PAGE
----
10 Best Bass Guitars 2020
If you are in the market for a bass, chances are you’ve been overwhelmed by the massive choice available, not to mention the varying price-tags. It’s often hard to figure out if you should be spending big bucks, or whether a more affordable bass might be better suited to your particular requirements.
Relax, help is at hand! We’ve done the tough legwork and come up with our own list of best bass guitars, which should help you work out which one is perfect for you.
Top 10 Bass Guitars Overview Table
|1. Fender '50s Precision Bass®||$$$$||5.0|
|2. Schecter Stiletto Extreme-4 Bass Guitar||$$$||5.0|
|3. Squier Vintage Modified Jaguar Special Short Scale Bass||$$||4.8|
|4. Fender Squier® Affinity Jazz Bass®||$||4.8|
|5. Yamaha TRBX174EW TBL 4-String Electric Bass Guitar||$$||4.8|
|6. Epiphone Goth ThunderBird-IV Bass||$$||4.7|
|7. Dean Custom Zone Bass||$||4.6|
|8. Epiphone Viola Electric Bass Guitar||$$$||4.6|
|9. Ibanez GSR200BK Electric Bass Guitar||$||4.6|
|10. Dean E09M Edge Mahogany Electric Bass Guitar||$||4.2|
The Difference Between a Guitar And Bass
It’s highly likely that you’ve wondered what the differences were between a guitar and bass are, and which would suit you best. Although some distinctions between a bass and guitar might not be obvious, they can have a huge impact on playability and sound.
- Appearance. In many respects, both are very similar. However, the bass is generally larger with a longer neck and has thicker strings placed wider apart.
- The Importance Of Strings. Generally (and traditionally) speaking, a bass has four strings (compared to the six found on a guitar), although they can also have five or six. The more strings there are, the wider range of sound able to be produced.
- Sound. The bass produces a deeper sound but has a reduced range of harmonies. The bass traditionally plays a back-up roll, if you like, whereas a guitar is more often “out front”. So, if you want to be the backbone, staying power of a band, then a bass is right up your street.
- Ease Of Play. The jury is out on which is the easiest instrument to play, and comes firmly down to personal perspective. Some find four strings easier to manage, while others, particularly beginners, struggle with the wider spaced, thicker strings and larger body. Generally, most people learn to play a guitar, then progress to bass.
Our Top 3 Best Bass Guitar Reviews
Although the Precision Bass technically shares the top spot rating, its iconic look and status, affordable price-tag and sheer beauty, gives it the edge and makes it our best bass guitar.
This sturdy, flawless bass is a result of exceptional workmanship with a design based on the good old-fashioned classics of bygone times. It features vintage hardware, a one-piece maple neck, a gold anodized pickguard and comes in a variety of eye-catching finishes, all of which encapsulate its history and allow the sensation of stepping 60 years back in time.
However, it’s not only aesthetically pleasing; it has a sound quality that easily matches its stunning appearance. Playing is made easy with a medium-light feel, super comfy neck, reverse action tuners, and wider spacing. As you would undoubtedly expect from Fender, it is an absolute dream to play with a delivery that is clean and clear and a sound which is loud and proud!
When summing up the Fender ‘50s Precision Bass, hyperboles trip of the tongue – it plays fantastically, has an appearance which is seriously out of this world, and allows you a sense of iconic history, all at a cost that won’t break the bank.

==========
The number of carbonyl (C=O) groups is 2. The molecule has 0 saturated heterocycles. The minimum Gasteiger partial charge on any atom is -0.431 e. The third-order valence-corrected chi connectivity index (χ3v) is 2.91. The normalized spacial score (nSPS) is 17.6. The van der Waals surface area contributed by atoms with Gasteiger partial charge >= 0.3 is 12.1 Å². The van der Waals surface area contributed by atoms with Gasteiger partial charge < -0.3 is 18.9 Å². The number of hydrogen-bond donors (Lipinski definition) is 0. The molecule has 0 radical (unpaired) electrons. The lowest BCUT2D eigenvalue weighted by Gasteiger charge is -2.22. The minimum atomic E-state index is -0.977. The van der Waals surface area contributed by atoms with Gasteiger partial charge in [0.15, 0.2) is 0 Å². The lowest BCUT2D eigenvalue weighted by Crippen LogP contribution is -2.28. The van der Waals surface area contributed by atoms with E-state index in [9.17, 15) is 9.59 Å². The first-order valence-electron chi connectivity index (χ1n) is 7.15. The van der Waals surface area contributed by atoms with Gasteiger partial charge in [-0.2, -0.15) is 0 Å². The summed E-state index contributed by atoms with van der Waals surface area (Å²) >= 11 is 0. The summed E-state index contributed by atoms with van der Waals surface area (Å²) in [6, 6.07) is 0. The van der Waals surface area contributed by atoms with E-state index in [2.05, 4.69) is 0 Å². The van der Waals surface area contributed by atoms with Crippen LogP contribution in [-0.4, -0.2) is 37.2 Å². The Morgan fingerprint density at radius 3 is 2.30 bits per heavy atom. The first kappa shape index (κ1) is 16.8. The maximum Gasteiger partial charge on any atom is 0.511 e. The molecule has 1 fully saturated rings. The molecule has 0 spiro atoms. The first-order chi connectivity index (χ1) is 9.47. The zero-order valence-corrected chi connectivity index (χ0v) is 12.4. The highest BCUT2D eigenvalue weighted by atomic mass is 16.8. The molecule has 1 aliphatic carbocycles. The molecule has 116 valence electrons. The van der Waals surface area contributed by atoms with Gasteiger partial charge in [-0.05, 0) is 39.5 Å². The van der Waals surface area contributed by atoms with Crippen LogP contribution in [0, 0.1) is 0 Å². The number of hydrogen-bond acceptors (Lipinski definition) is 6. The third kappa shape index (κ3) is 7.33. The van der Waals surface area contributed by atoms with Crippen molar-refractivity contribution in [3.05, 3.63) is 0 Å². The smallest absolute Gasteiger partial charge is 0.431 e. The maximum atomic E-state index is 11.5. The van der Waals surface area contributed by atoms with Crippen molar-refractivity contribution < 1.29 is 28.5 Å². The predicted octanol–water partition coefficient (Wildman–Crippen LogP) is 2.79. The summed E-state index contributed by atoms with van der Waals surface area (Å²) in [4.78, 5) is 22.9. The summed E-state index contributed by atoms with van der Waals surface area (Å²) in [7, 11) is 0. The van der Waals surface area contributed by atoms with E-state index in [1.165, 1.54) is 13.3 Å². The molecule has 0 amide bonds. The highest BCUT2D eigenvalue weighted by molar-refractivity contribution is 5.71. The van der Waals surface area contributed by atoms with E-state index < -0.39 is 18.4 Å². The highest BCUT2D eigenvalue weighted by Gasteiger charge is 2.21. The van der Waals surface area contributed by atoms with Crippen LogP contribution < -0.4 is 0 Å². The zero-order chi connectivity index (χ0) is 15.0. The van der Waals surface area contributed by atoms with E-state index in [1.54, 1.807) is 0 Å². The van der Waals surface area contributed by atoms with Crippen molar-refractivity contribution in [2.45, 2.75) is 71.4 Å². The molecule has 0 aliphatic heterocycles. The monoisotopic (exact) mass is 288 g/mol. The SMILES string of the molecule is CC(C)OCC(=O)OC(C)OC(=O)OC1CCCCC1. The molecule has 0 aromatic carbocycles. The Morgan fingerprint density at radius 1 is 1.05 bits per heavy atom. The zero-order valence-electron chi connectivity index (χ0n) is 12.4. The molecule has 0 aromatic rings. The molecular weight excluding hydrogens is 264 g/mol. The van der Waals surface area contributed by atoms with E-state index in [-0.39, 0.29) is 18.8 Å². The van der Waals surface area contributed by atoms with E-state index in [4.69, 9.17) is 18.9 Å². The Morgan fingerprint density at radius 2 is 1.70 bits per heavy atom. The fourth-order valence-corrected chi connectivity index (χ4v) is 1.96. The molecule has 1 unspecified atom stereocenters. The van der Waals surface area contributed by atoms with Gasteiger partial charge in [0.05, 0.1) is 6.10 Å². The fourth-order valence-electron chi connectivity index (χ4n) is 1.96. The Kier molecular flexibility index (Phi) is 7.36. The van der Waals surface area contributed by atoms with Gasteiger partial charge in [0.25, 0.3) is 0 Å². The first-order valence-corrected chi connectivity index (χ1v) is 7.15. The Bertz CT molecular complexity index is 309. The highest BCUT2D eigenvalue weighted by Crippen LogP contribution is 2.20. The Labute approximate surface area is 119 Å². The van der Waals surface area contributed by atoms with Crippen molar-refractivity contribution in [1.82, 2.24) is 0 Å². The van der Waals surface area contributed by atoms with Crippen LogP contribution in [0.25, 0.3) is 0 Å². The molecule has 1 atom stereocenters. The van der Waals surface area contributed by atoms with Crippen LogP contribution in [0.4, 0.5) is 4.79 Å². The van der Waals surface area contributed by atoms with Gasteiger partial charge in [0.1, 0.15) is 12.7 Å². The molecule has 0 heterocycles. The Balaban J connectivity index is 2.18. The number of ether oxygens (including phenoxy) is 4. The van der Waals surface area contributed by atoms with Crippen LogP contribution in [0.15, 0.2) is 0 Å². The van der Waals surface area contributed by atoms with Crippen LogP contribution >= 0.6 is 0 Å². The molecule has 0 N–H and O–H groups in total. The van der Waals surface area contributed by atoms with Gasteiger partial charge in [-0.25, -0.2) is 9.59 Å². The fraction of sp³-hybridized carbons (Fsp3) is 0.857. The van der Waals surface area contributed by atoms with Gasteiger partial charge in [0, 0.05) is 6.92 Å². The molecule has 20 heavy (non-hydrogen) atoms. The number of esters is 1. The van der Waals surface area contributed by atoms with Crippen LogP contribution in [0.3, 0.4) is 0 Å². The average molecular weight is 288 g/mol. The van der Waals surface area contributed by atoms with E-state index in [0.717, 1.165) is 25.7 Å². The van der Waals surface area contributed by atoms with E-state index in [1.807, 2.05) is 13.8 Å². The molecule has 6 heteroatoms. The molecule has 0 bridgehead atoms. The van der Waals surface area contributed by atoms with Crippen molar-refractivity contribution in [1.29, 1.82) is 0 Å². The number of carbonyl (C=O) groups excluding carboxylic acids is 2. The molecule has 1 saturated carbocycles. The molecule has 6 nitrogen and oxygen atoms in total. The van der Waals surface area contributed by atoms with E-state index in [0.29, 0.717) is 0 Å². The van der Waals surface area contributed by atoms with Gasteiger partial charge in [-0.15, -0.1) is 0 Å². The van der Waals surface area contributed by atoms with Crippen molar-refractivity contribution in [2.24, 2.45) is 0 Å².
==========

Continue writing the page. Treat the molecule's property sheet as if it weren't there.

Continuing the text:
The Stiletto Extreme-4, from the hard-hitting Schecter stable, has a heart-stopping beauty and power-house sound to match.
The fairly small bass is quality made, built to last and geared up to make playing easy with a comfortable feel along with an ideal balance and weight. It incorporates top-notch electronics along with a fast maple neck, a lower cutaway body made of mahogany, a 24 jumbo-fret rosewood fingerboard, and humbucker pickups.
The Stiletto is incredibly versatile and produces a thudding, heavy sound that is intertwined with a good range of deep through to higher notes, making it perfect for almost any genre of music.
Make no mistake, the Stiletto Extreme-4 will exceed your expectations, and then some. With its thundering power, handsome good looks, comfort of play, and not forgetting its pretty price-tag, you will be the envy of anyone lucky enough to get a look (or listen) of it.
Squier, the more-affordable branch of the hefty Fender tree, brings together the quality and values heralded by the iconic brand, but without the weighty price-tag.
The first thing that you notice about the Jaguar Special is its unique, almost harp-like appearance, with a super-sleek waist and an ultra-slim, fast action neck. This model is classed as “short-scale”; simply put, this means that it is lighter, with strings that are shorter and often thicker than regular basses, which allows for chunkier lower notes and melodious highs.
Its smaller size means that it is great for beginners, those with smaller hands or older children; however, its popularity is not limited to just these groups, and remains a good, comfortable option for anyone in the market for a trust-worthy brand at an affordable price.
Although it’s understandable that some may be deterred by its smaller size, straight out the box it produces a classic Fender resonance that is clear and with great tone, dispelling any worries about sound quality.
You’d be hard pushed to dispute the quality of this Squier, with fantastic value for money, comfort of play and great sound. However, in fairness, this isn’t ever going to be the best bass guitar you can find, and there is an understandable difference between the quality and sound produced by more expensive models.